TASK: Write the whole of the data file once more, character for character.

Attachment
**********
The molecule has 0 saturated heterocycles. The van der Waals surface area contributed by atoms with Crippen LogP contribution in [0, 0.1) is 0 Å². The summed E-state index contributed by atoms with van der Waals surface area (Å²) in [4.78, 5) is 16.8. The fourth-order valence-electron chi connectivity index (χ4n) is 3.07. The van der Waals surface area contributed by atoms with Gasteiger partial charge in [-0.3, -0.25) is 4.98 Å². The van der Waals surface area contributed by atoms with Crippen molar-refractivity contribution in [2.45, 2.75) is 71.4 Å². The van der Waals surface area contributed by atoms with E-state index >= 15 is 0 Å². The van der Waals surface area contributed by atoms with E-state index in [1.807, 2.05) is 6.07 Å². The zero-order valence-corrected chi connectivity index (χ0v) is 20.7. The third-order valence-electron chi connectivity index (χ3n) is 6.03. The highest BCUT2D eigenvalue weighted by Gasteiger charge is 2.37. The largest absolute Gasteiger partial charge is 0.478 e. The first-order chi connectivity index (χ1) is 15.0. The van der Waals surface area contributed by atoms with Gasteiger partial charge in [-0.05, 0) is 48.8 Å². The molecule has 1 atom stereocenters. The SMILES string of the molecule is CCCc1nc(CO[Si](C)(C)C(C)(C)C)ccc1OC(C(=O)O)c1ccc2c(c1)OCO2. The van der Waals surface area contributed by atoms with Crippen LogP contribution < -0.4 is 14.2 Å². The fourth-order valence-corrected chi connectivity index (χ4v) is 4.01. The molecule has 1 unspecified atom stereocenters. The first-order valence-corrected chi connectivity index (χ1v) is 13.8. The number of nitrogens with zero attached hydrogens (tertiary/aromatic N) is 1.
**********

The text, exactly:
The molecule has 0 saturated heterocycles. The van der Waals surface area contributed by atoms with Crippen LogP contribution in [0, 0.1) is 0 Å². The summed E-state index contributed by atoms with van der Waals surface area (Å²) in [4.78, 5) is 16.8. The fourth-order valence-electron chi connectivity index (χ4n) is 3.07. The van der Waals surface area contributed by atoms with Gasteiger partial charge in [-0.3, -0.25) is 4.98 Å². The van der Waals surface area contributed by atoms with Crippen molar-refractivity contribution in [2.45, 2.75) is 71.4 Å². The van der Waals surface area contributed by atoms with E-state index >= 15 is 0 Å². The van der Waals surface area contributed by atoms with E-state index in [1.807, 2.05) is 6.07 Å². The zero-order valence-corrected chi connectivity index (χ0v) is 20.7. The third-order valence-electron chi connectivity index (χ3n) is 6.03. The highest BCUT2D eigenvalue weighted by Gasteiger charge is 2.37. The largest absolute Gasteiger partial charge is 0.478 e. The first-order chi connectivity index (χ1) is 15.0. The van der Waals surface area contributed by atoms with Gasteiger partial charge in [-0.05, 0) is 48.8 Å². The molecule has 1 atom stereocenters. The SMILES string of the molecule is CCCc1nc(CO[Si](C)(C)C(C)(C)C)ccc1OC(C(=O)O)c1ccc2c(c1)OCO2. The van der Waals surface area contributed by atoms with Crippen LogP contribution < -0.4 is 14.2 Å². The fourth-order valence-corrected chi connectivity index (χ4v) is 4.01. The molecule has 1 unspecified atom stereocenters. The first-order valence-corrected chi connectivity index (χ1v) is 13.8. The number of nitrogens with zero attached hydrogens (tertiary/aromatic N) is 1.